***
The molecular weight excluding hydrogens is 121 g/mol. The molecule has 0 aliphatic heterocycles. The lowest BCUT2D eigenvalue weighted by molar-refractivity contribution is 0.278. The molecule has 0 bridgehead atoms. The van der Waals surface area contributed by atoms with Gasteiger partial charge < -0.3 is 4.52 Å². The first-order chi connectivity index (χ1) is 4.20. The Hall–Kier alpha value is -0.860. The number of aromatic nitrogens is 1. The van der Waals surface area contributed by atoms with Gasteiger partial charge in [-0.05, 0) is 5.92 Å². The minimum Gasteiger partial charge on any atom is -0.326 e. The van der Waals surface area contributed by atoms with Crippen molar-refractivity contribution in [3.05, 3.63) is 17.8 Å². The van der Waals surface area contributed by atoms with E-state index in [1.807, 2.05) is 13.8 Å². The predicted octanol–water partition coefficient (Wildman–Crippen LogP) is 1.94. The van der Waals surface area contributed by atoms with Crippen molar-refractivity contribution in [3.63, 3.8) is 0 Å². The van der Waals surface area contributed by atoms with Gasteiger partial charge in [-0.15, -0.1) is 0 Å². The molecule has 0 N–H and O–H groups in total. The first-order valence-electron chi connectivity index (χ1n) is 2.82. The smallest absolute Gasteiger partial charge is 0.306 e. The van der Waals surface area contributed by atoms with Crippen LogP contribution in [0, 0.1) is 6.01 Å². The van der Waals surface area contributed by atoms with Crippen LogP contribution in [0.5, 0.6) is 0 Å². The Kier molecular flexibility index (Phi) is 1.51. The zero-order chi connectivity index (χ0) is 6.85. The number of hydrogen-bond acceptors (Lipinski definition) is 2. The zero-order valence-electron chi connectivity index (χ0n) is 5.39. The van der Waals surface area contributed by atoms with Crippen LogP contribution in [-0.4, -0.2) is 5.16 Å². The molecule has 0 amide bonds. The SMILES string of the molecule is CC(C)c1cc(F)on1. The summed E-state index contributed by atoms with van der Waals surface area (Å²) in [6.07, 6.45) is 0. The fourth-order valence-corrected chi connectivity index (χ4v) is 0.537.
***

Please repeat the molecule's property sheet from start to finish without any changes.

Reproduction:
The molecular weight excluding hydrogens is 121 g/mol. The molecule has 0 aliphatic heterocycles. The lowest BCUT2D eigenvalue weighted by molar-refractivity contribution is 0.278. The molecule has 0 bridgehead atoms. The van der Waals surface area contributed by atoms with Gasteiger partial charge < -0.3 is 4.52 Å². The first-order chi connectivity index (χ1) is 4.20. The Hall–Kier alpha value is -0.860. The number of aromatic nitrogens is 1. The van der Waals surface area contributed by atoms with Gasteiger partial charge in [-0.05, 0) is 5.92 Å². The minimum Gasteiger partial charge on any atom is -0.326 e. The van der Waals surface area contributed by atoms with Crippen molar-refractivity contribution in [3.05, 3.63) is 17.8 Å². The van der Waals surface area contributed by atoms with E-state index in [1.807, 2.05) is 13.8 Å². The predicted octanol–water partition coefficient (Wildman–Crippen LogP) is 1.94. The van der Waals surface area contributed by atoms with Crippen molar-refractivity contribution in [3.63, 3.8) is 0 Å². The van der Waals surface area contributed by atoms with Gasteiger partial charge in [-0.15, -0.1) is 0 Å². The molecule has 0 N–H and O–H groups in total. The first-order valence-electron chi connectivity index (χ1n) is 2.82. The smallest absolute Gasteiger partial charge is 0.306 e. The van der Waals surface area contributed by atoms with Crippen LogP contribution in [0, 0.1) is 6.01 Å². The van der Waals surface area contributed by atoms with Crippen LogP contribution in [0.5, 0.6) is 0 Å². The Kier molecular flexibility index (Phi) is 1.51. The zero-order chi connectivity index (χ0) is 6.85. The number of hydrogen-bond acceptors (Lipinski definition) is 2. The zero-order valence-electron chi connectivity index (χ0n) is 5.39. The van der Waals surface area contributed by atoms with Crippen LogP contribution in [-0.4, -0.2) is 5.16 Å². The molecule has 0 amide bonds. The SMILES string of the molecule is CC(C)c1cc(F)on1. The summed E-state index contributed by atoms with van der Waals surface area (Å²) in [6.07, 6.45) is 0. The fourth-order valence-corrected chi connectivity index (χ4v) is 0.537.